released on beta decay were not coming from the electron cloud, but seemed to
be new electrons, coming from the
nucleus. Fermi considered the weak nuclear force to be a force with no range
but acted on physical contact, causing a neutron to spontaneously decay to a proton and emitting an electron.

I believe that
Fermi’s theories, studies, as well as equations are what is accepted today, due
to the fact that he basically discovered the whole process. He discovered the
outcome, as well as what was needed to produce beta decay with the weak nuclear
force. In the past, not much was known about weak nuclear force, however, what
was known was that of the studies of Rutherford explaining how beta decay occurred, but these studies were improved on by
Fermi, creating what I believe is most accepted.

At first, people
believed what held a particle together was electromagnetism, but it was later
discovered this was not the case, as suggested by Eugene Wigner. Because the
charge of protons is positive, it should’ve made the particle to come apart,
but obviously, this was not the case,
creating the idea of another force. In 1932, British physicist, James Chadwick,
discovered that the nucleus of all atoms contained neutrons. Strong nuclear
force is the force that provides attraction between the components of each particle
(protons and neutrons). To explain strong nuclear force in simple terms,
protons and neutrons are made of quarks, which are attracted by another
particle called gluons. The attraction between gluons is very strong, holding the particle together.
Throughout the following years, up to around the 1970s, the discovery of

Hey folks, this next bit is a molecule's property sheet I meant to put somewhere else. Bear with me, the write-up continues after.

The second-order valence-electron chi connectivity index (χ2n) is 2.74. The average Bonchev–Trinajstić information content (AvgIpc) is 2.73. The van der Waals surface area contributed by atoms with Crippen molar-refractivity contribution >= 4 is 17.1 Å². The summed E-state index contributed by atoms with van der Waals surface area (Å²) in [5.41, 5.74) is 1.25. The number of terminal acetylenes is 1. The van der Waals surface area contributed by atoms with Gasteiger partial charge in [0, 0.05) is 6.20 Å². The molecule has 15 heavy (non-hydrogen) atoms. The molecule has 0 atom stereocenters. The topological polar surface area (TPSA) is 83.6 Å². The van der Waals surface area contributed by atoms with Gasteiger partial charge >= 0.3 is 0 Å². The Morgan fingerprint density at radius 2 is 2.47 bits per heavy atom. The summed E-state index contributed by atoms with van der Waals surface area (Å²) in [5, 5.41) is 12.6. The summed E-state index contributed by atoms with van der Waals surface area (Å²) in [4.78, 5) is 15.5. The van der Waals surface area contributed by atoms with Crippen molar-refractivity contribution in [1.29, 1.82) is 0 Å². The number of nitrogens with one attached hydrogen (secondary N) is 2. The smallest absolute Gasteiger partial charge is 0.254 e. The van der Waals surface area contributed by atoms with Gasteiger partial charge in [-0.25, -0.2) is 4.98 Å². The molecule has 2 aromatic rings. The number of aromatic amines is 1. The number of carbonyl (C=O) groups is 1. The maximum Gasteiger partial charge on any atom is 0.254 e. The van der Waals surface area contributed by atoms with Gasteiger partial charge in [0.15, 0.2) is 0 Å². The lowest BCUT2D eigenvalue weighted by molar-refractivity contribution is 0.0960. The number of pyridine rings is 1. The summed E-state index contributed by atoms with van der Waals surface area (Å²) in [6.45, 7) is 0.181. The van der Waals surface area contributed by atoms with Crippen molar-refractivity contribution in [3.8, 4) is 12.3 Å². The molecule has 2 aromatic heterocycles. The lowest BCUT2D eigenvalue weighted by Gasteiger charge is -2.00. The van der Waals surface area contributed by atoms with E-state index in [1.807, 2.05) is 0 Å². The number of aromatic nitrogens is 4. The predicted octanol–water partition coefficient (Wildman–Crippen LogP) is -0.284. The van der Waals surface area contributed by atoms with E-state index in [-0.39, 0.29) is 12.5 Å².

different quarks and what gluons were would be discovered by different
physicists and scientists.

I think that what
is accepted today is the latest studies, due to the fact that more and more
explanations for what keeps a particle together, using the strong nuclear
force, were made. It was further deduced
that there were new charges within the particle, as well as other subatomic
particles that held protons and neutrons together. In the past, I think what
was most accepted was the electromagnetism theory because it was what kept the
electron within the atom, or that perhaps there were electrons within the
nucleus holding it together. Due to the technical
limitation, these two theories are what made the most sense at the time.

No matter the time
period, or the technology, scientists all over the world were trying to come up
with explanations as to why things occurred the way that they do. With the hard
work, time spent, and dedication of scientists, theories were corrected and
improved upon for the world. If it weren’t for these great minds, our views on
the world would probably not be the same.